Uniform Policy: Why Video Game Golfers All Look the Same at the Sport's Most Prestigious Club

There's no formal dress code for Augusta National Golf Club as it appears in Tiger Woods PGA Tour 14, but all created golfers must wear the same thing when they play it this year. This is unintentional, but admittedly a goof-up, two of the game's designers told me on Friday.

Granted, I play a lot of this game, and nitpick it the more I play. (You may see my review of it here; it's still a resounding yes, for both enjoyability and value.) But I thought I'd seen something stereotypical of the conservative, decorum-conscious Augusta National Golf Club when, after playing a round with a friend online, I saw that we were both wearing the same attire, branded with the EA Sports logo.

White cap. Blue shirt. White pants. White shoes with two stripes. Fore!

The game does control your appearance options at Augusta, but no new restrictions have been put in place since the course's introduction two years ago. This takes a little bit of explaining. In the beginning, Craig Evans, the game's chief marketer, told me the club's management "were concerned with players wearing something like a bunny suit when you play Augusta National. They were more concerned with fanciful gear."

"They just wanted [created golfers] to be dressed professionally," he said, in response to a question I had about women playing in The Masters. (The licensed tour professionals all have appropriate outfits that are not modifiable. Playing the course in its 1934 layout gives you one of four period-accurate getups, male or female.)

Most of the apparel you unlock is licensed stuff, from dozens of real-world brands. Still, the series has featured several weird appearance options long before Augusta National's inclusion. Women can put on some really short shorts. Men can sport a wild-ass spiked mohawk or wear a kilt. Hair color can be a variety of strange shades.

Uniform Policy: Why Video Game Golfers All Look the Same at the Sport's Most Prestigious Club

"When we started this relationship, they weren't too keen on green mohawks and feather boas appearing on their course," said Sean Wilson, the game's lead producer. "There are some plain T-shirts that wouldn't be OK. Anything that is like a polo shirt and pants would, of course, be approved, even if it had someone else's logo on it. That wasn't a problem for them.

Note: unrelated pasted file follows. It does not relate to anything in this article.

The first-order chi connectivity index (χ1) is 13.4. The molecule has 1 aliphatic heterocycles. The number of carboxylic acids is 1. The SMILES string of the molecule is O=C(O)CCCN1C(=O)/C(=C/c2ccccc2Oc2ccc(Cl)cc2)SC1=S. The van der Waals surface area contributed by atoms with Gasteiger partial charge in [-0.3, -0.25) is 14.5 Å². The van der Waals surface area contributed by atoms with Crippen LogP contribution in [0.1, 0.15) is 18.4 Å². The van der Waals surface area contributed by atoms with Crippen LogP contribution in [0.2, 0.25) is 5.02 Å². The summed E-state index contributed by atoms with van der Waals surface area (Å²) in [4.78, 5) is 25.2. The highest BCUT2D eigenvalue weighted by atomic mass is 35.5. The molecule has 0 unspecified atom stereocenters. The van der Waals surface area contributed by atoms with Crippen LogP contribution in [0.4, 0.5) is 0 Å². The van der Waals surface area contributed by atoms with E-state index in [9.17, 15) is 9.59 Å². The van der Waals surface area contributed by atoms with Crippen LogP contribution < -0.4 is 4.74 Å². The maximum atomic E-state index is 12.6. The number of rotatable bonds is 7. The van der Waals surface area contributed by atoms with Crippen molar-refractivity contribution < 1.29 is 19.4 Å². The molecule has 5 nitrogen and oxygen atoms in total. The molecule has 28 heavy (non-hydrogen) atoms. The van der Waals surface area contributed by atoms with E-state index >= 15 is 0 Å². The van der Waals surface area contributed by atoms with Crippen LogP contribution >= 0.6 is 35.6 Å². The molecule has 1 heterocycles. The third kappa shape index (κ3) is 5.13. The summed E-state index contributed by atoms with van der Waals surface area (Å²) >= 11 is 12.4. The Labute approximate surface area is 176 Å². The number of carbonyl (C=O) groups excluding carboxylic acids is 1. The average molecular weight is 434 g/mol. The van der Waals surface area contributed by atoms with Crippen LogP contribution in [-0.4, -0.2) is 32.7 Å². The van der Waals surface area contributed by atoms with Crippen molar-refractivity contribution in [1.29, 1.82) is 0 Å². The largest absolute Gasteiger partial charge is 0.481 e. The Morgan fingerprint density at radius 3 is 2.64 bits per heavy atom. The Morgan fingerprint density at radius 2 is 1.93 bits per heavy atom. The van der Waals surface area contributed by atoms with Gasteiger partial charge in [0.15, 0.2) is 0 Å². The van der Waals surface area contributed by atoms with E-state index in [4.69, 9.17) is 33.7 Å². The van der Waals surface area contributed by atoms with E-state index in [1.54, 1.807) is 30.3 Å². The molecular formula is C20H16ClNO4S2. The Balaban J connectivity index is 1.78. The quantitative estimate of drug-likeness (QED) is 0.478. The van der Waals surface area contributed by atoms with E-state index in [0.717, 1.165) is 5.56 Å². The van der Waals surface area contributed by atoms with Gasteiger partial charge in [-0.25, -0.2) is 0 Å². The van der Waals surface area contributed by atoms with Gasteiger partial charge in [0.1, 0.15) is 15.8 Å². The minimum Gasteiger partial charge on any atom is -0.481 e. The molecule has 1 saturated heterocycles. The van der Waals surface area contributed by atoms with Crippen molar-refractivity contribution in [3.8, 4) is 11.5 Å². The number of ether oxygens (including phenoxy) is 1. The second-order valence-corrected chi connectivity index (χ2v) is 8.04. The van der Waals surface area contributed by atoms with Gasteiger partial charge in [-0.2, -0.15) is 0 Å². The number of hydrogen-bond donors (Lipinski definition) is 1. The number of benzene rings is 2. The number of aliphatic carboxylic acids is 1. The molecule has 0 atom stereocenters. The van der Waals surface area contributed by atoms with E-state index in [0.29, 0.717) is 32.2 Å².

"But it was too daunting of a task for us to tag every individual item in the pro shop that would or would not be OK, especially when the pro shop changes so much," Wilson said.

The Tiger Woods PGA Tour team found a liveable solution within the sponsorship system introduced in 2011 and included last year. Under it, your created golfer would have a tour sponsor and an accompanying uniform, starting with EA Sports and leveling up through the likes of Callaway Golf, Ping, and Nike. Winning major tournaments also delivered a custom uniform, often with an attribute boost. Last year, with the introduction of country clubs, you could design a club uniform.

They all had a cap to hide your ugly magenta mohawk, and they were all approved for wear at Augusta National. If you weren't already wearing it, the game forced you into your best sponsor's uniform, or your club uniform. Problem solved. But this year, the game got rid of the sponsorship system, taking a new approach to ranking up your golfer.

"We did have the old sponsor outfits in the pro shop," Justin Patel, a designer for the game, told me, "but we ran into memory issues with the pro shop, loading too many textures and crashing. The suits take up more memory than any other item in the pro shop." So out they went.

Except now the game had no good options for dressing you at Augusta. When the team realized this, the most workable solution was to force a player into the generic EA Sports suit. (Its components are available in the pro shop, but equipping it as a uniform option is not.)